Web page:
and dont open their doors. To make a trip to the corner grocery store, they require a police escort. Only three apartments in their building are still occupied by Israelis. The rest have been turned into a maze of apartments occupied by Africans who have snuck into Israel to find work. Each apartment houses 20 to 30 people. In the hallway, Stern was struck by the stench of urine and feces. An African woman was sitting in a corner sniffing cocaine or heroin. Stern is no spring chicken he was a colonel in the army. And yet this was the first time in his life that he saw someone using drugs. They continued on their tour. Stern met with residents, who one by one hesitatingly left the safety of their apartments only because they saw an MK whom they recognized. Then Stern went to the Georgian synagogue at the corner of Rosh Pina and Naveh Shaanan streets. Up until a few weeks ago, Israelis living in the area still came here to pray. But now they have stopped, and the building has been turned into one large recreational room for infiltrators. Stern and the others went inside, but were soon accosted by Sudanese and Eritreans who were hanging out there and forced them to leave. So they went outside and Stern began speaking with other residents, who told him that this is the synagogue where they held circumcision ceremonies for all of their sons, where they celebrated happy events with their families. And now, every night it turns into a tavern where Africans smoke hookahs. While Stern was standing on the sidewalk, he noticed that one of the infiltrators, a young guy wearing an undershirt, lay down in the middle of the road. This was clearly a declarative act aimed at Stern and his entourage. The young man made no motion to move. A long line of cars waited for him to move out of the way, drivers began honking, but he still didnt move. He took his time, acting as if he owned the entire street. At the same time, a friend of the man in the middle of the street began taunting Stern and the other members of his group. He pulled down his shirt and pointed to the cross that hung around his neck. Stern ignored him, of course, and when the young man realized that they werent interested in him, he crossed the street, came up behind Stern and clubbed him, knocking his kippa off his head. Then he squashed the kippa with his foot, while a huge grin covered his face. People tried to pick up Sterns kippa, but the man kept his foot on it. The most amazing part of this entire incident is that the man who attacked Stern made no effort to run away. He continued following them down the street. And why should he run away? It is the Africans who control the area. In the end, Stern called the police who arrested the man who had attacked him. But he was probably let go the very next day.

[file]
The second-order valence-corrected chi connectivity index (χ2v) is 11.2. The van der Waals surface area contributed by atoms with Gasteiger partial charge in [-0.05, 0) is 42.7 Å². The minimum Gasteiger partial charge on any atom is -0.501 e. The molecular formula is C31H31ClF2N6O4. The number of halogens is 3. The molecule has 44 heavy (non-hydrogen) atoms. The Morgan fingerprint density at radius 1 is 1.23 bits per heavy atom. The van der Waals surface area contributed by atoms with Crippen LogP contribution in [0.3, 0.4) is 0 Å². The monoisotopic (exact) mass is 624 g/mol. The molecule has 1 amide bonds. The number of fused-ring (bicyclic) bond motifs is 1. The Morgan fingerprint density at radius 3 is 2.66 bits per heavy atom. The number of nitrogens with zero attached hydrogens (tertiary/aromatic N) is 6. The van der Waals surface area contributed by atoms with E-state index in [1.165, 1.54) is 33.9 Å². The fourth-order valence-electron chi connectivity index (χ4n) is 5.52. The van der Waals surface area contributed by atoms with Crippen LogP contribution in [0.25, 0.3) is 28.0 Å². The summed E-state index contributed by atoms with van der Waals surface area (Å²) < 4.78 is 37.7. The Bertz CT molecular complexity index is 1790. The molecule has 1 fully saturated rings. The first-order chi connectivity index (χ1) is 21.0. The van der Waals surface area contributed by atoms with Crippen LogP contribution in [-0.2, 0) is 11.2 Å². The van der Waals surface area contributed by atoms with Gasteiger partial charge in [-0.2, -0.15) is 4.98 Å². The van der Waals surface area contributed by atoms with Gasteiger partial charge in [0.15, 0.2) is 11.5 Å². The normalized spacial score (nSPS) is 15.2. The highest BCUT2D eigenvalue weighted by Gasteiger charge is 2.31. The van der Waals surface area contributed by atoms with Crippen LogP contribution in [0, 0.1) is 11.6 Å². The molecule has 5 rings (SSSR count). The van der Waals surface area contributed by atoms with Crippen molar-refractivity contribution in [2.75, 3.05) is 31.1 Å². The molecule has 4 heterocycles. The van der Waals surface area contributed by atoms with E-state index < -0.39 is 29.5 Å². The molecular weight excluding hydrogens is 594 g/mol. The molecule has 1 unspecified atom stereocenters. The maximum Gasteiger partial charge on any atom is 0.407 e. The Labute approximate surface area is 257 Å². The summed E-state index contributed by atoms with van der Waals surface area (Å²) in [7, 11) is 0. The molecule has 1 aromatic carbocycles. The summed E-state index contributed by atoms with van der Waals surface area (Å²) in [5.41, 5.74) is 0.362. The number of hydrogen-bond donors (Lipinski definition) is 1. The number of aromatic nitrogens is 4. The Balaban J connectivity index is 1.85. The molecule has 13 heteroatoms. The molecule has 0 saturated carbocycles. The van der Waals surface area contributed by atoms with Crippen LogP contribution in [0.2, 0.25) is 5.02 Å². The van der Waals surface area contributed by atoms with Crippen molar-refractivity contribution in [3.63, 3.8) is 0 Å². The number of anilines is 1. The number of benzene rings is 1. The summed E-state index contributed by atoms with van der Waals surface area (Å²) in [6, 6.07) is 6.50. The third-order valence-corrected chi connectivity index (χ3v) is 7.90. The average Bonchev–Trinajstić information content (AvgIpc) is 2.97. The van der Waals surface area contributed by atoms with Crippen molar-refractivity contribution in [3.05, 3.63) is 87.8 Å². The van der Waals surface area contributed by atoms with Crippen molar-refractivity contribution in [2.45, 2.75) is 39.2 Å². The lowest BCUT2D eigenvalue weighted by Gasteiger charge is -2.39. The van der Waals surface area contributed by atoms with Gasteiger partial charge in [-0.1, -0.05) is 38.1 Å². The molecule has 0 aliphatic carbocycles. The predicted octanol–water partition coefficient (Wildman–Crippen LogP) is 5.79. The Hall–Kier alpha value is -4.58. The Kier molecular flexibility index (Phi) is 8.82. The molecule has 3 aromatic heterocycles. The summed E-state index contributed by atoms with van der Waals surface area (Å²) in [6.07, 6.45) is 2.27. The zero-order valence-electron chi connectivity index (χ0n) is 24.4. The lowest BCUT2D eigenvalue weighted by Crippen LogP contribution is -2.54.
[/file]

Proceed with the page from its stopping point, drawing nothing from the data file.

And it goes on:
In retrospect, after he was attacked, Stern realized it had been a mistake not to notify the police that he was going to tour south Tel Aviv. He could have been accompanied by a bodyguard and the media, in which case he might have been left in peace. But on second thought, its better that he came this way, as he was able to experience what life is really like for Israelis who have been left behind to fend for themselves. THE NEXT day, I went to the area to see for myself. I had scheduled this visit a while ago I didnt know that the day before my visit an MK would be attacked there. In the meantime, Sterns story has turned into a kind of urban legend. So my visit took place in the footsteps of famous warriors. I was joined by Amnon Ben-Ami, the director of the Population, Immigration and Border Authority, a few of his colleagues and a number of armed guards. We met with a number of residents, who described to the media the horrors they have been experiencing in their neighborhood. This wasnt the first time I walked around this neighborhood. I held a number of anonymous visits there recently without a bodyguard or police. The experience is much worse when they dont know who you are. The feeling of fear, when it gets dark, is chillingly real. The threat is palpable. Incidents that occur there are not included in official crime statistics, because the police are powerless. They cannot open files on illegal infiltrators, so they release most of the people they arrest or lose track of them in the urban chaos that has spread through an area that once was called south Tel Aviv. Senior police officials admit that crime rates are actually hundreds of percentage points higher than those that are reported. Recently, Haaretz reported that there has been a sharp rise in the number of police cases in which infiltrators were involved, after a long period of neglect. But even this number is far from reflecting whats actually happening. All you need to do is go there and walk around the streets, talk with people, see the sights and smell the stench. Tens of thousands of infiltrators are living in south Tel Aviv alongside the thousands of Israelis who stay behind locked doors. The Israelis whove remained there are the ones who cannot escape, who have no way to get away and nowhere to go. They walk around like zombies. The neighborhoods where these residents grew up are now conquered territory nomans-land with no sovereign ruler. Everywhere else in Israel, to receive a work permit, you have to go through eight levels of bureaucratic hell, pay exorbitant rates, meet an endless list of requirements and the contemptuous behavior of the authorities. That is, unless you are an illegal infiltrator looking to make money. In this case, in southern Tel Aviv, you can open whatever kind of business you want, wherever you want, whenever MAGAZINE 7